But the surface-level calm of the last two years should not distract from a building crisis of U.S. foreign policy, of which Trump is both a symptom and a cause. The president has outlined a deeply misguided foreign policy vision that is distrustful of U.S. allies, scornful of international institutions, and indifferent, if not downright hostile, to the liberal international order that the United States has sustained for nearly eight decades. The real tragedy, however, is not that the president has brought this flawed vision to the fore; it is that his is merely one mangled interpretation of what is rapidly emerging as a new consensus on the left and the right: that the United States should accept a more modest role in world affairs.

Russian Trolls Came for Instagram, Too

By Kevin Roose

A look at posts from the Internet Research Agency reveals that the group used Instagram for several distinct purposes. 

In the wake of the 2016 election, Instagram — known as the home of preening influencers, artfully arranged grain bowls and Icelandic vacation photos — somehow escaped much of the scrutiny of other social networks.

But two new reports suggest that may have been a mistake. The reports, conducted by independent groups and released by the Senate Intelligence Committee on Monday, concluded that Instagram — which is owned by Facebook — became a favored tool of Russian internet trolls after the 2016 election.

According to the reports, which were based on a trove of data provided by social media companies, Russia’s Internet Research Agency operated a vast network of accounts on Instagram that sought to infiltrate American identity groups, harden ideological divides and sow distrust in the American political system.

Think tank: NATO must prepare to counter a rapid Russia invasion in Europe

By: Stephen Losey  

U.S. Army Sgt. 1st Class Chez Carter, assigned to Alpha Company, 2nd Battalion, 5th Cavalry Regiment, 1st Armored Brigade Combat Team, 1st Cavalry Division ground guides a M2A3 Bradley Fighting Vehicle during a Table XII Live Fire Exercise, Novo Selo Training Area, Bulgaria, August 23, 2018. This exercise is in support of Atlantic Resolve, an enduring training exercise between NATO and U.S. Forces. (U.S. Army National Guard photo by Sgt. Jamar Marcel Pugh, 382nd Public Affairs Detachment/ 1st ABCT, 1st CD/Released)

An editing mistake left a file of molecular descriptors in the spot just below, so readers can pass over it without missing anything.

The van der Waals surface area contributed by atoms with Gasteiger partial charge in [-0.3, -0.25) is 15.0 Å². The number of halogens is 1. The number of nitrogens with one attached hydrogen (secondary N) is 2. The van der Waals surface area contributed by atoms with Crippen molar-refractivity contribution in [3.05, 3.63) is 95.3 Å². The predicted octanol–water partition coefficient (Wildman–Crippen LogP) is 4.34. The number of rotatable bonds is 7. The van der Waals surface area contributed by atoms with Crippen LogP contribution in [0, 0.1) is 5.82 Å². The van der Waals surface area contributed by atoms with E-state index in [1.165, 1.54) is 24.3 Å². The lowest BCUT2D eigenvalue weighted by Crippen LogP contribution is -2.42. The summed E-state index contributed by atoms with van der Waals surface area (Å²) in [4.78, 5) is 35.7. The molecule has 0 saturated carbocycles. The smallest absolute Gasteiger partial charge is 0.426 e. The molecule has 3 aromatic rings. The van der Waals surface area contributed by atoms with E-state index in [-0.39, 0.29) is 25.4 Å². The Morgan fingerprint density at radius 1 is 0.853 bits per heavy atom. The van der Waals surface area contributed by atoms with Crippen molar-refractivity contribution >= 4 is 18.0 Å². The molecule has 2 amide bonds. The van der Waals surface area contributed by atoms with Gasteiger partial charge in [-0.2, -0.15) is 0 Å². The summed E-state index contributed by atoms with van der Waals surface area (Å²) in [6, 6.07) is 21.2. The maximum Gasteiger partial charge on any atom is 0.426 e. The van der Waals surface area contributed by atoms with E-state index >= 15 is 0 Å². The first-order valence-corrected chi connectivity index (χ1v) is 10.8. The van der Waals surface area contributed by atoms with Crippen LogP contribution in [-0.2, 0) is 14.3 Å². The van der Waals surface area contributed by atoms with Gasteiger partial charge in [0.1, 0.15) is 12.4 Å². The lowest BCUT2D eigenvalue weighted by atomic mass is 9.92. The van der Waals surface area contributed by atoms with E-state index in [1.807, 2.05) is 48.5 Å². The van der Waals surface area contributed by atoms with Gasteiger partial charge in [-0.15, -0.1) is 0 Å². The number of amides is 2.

Russia is positioned to quickly defeat forward-deployed U.S. and NATO forces and grab land before reinforcements could arrive, according to a new paper from the Atlantic Council, an international affairs think tank.

Tariffs Could Still Derail Trump’s Self-Declared Victory on a New NAFTA


Besides getting Mexico to pay for the wall, which continues to elude him, there were two things that U.S. President Donald Trump seemed to want most out of the renegotiation of the North American Free Trade Agreement. One was increased accessto the Canadian market for American dairy farmers, and the other was an incentive to increase car production in the United States. He won on those things, though the latter could well turn out to be a pyrrhic victory. But he is undercutting any credit he might get for those victories with his fondness for tariffs. Indeed, if looking tough for his political base continues to eclipse all else, the president could lose the chance to replace the NAFTA he hates with the one he says he loves, at least for now.

6 Questions to Ask Before Starting Your Next War

BY MICAH ZENKO
Source Link

The somnolent overseers of foreign policy on Capitol Hill have unexpectedly been stirred to action. Unfortunately, it required Saudi Crown Prince Mohammed bin Salman’s order of the brutal murder of journalist Jamal Khashoggi for policymakers to do their jobs. Nevertheless, 56 senators deserve credit for calling on U.S. President Donald Trump to remove military forces “as part of the conflict in Yemen.”

The declaration was especially meaningful because the Pentagon wanted to pretend that U.S. forces were not co-combatants in the Saudi-led air war in Yemen, despite providing weapons and logistics support, targeting assistance, in-air refueling, and (earlier) combat-search-and-rescue support. In August, Secretary of Defense James Mattis erroneously announced, “In Yemen, as a general statement, we stay out of the war ourselves,” while on December 6, Chairman of the Joint Chiefs of Staff Gen. Joseph Dunford falsely claimed the United States was “not a participant in the civil war in Yemen nor are we supporting one side or the other.” Sen. Tim Kaine described the Senate as “insulted by that. … We don’t find that to be believable.”

Will the Poland Climate Talks Lead to Action — or More Talk?